Trillium Book Awards Author Reading 2015

Poets in Profile: Roo Borson

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Roo Borson

Roo Borson is the author of more than ten books of poetry and has received both the Governor General's Literary Award and the Griffin Poetry Prize for her work. Her newest offering is Rain; road; an open boat (McClelland & Stewart).

Roo speaks with Open Book as part of our Poets in Profile series, talking about her childhood reaction to Winnie the Pooh, Toronto as poetic inspiration and some of her favourite poems.

Find out what inspires, confounds and delights today's Canadian poets by following our series.

Open Book:

Can you describe an experience that you believe contributed to your becoming a poet?

Roo Borson:

When I was a child my father used to recite poetry from memory, often as the two of us were eating breakfast early in the morning, or in the kitchen beforehand, poaching kippers or boiling eggs. I first heard the beauty and suggestiveness of the words in his voice, and his marvelling became my marvelling.


What is the first poem you remember being affected by?


Wordsworth’s “She Dwelt Among the Untrodden Ways” (one of the “Lucy” poems), and a few lines from Shakespeare’s “As You Like It.” Both were recited by my father, and both come back to me frequently these days. Another of Wordsworth’s “Lucy” poems, “A Slumber Did My Spirit Seal,” is a better poem, but the “Untrodden Ways” affected me first, when I was younger. I loved Winnie the Pooh as a story, but even as a child felt that the poems in it could be better!


What one poem — from any time period — do you wish you had been the one to write?


I really do believe that each of us can write what no other is given to write, and that what matters is that wonderful poetry be written, no matter by whom. And so I don’t wish to have written anyone else’s poem; I’m just glad that so much great poetry exists, and that I can read it, whether in English (if it was written in English), or in various translations into English. With translation, it’s better to read more than one version, as imagery is fairly easily translated, but sound isn’t, and, quite often, the sense, or reasoning, isn’t possible to fully or adequately translate.


What has been your most unlikely source of inspiration?


Possibly the city of Toronto. I came to Toronto having lived in places where it was easier to get to more extensive natural surroundings, and so it took two or three months to finally notice the natural wealth that is available to us in the city. I remember quite clearly that the first bits of wild beauty I noticed were grassblades growing near the Legislative buildings at Queen’s Park. By now, my small unkempt back yard has become a world, and the remnant of ravine in my neighbourhood a universe.


What do you do when a poem is not working?


I leave it alone. Then, when I go back to it, I keep only whichever bits shine forth, and work on a revision that may retain very little of the first draft. Eventually, when I think I have something, or fear that I’ll never have it, I’ll show the piece to Kim Maltman, who is a great editor, and he will come up with further suggestions. I’m more than lucky to have him. Even so, some of the bits that “shine forth” can take twenty or thirty years to find their proper places. Such fragments have to find the puzzle in which they belong.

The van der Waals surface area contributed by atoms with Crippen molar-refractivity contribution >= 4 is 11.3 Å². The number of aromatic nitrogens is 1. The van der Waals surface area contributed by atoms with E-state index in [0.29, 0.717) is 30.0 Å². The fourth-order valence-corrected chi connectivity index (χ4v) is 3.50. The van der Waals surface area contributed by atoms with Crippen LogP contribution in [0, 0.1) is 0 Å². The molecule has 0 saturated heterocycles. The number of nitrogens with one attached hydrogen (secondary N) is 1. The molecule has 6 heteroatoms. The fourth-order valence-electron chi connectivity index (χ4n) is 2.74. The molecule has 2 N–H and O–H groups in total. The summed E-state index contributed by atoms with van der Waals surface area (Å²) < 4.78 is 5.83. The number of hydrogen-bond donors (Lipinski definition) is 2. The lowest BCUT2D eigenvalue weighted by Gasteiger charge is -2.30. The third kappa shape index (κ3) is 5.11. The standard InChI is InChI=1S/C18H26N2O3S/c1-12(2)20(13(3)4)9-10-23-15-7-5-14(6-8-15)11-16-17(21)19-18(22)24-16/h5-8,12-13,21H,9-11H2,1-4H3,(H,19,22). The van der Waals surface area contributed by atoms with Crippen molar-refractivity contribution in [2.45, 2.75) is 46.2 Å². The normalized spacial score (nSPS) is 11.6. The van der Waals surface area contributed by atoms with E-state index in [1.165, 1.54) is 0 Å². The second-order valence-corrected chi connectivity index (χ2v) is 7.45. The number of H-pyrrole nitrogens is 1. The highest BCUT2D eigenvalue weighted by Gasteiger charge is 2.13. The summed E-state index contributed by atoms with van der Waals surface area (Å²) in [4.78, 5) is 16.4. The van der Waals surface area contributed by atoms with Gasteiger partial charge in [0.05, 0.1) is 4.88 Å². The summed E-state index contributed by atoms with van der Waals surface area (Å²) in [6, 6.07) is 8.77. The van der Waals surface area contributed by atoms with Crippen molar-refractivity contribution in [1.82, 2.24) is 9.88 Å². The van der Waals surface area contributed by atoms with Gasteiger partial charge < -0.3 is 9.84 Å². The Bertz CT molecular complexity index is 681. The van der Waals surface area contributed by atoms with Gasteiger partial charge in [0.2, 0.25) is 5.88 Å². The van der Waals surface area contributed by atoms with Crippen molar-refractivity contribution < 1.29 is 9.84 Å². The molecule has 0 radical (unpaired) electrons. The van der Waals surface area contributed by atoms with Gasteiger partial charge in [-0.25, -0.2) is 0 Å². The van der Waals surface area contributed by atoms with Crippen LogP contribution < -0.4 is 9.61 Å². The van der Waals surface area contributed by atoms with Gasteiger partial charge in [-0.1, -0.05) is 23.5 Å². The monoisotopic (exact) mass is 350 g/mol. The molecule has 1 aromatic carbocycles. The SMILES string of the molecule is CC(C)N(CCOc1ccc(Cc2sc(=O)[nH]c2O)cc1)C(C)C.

What was the last book of poetry that really knocked your socks off?


Two books come to mind. Joan Didion’s Blue Nights, which was published as prose but reads like a long poem, and is best read that way. Also another book from last year, recently re-read: Sharon Thesen’s Oyama Pink Shale, which contains a number of astonishingly beautiful poems.


What is the best thing about being a poet….and what is the worst?


The best thing: the excitement that comes with looking at the world, and having a response well up, even fumblingly, in words. That’s the “inspiration” part; the second part is the sense of relief that comes with often extensive revision … that finally the words seem to be falling into the right places.

The worst thing, I suppose, is the occasional crashing awareness of what an ephemeral art poetry is in our current culture, though it needn’t be — how far removed contemporary poetry is from most people’s everyday lives, almost as though it is another language, even though poetry is written in every language that has a written form, and is recited widely, since limericks and the like are forms (limited though they often are) of poetry. People sometimes say that movies have been the major art form for some time, and that poetry is as near to being forgotten as opera is; movies are fine, and can be seen as having a poetics of their own, but this is nonetheless a sad thought for poetry. On the other hand, a revival of interest is potentially always just around the corner. Who knows what might happen in future?

Roo Borson has published ten books of poems, most recently Short Journey Upriver Toward Ôishida, winner of the Griffin Poetry Prize, the Pat Lowther Memorial Award and the Governor General’s Award for Poetry, as well as a finalist for the Trillium Book Award. With Kim Maltman and Andy Patton, she is a member of the collaborative poetry group Pain Not Bread, whose first book, Introduction to the Introduction to Wang Wei, was published in 2000. She lives in Toronto.

For more information about Rain; road; an open boat please visit the McClelland & Stewart website.

Buy this book at your local independent bookstore or online at Chapters/Indigo or Amazon.

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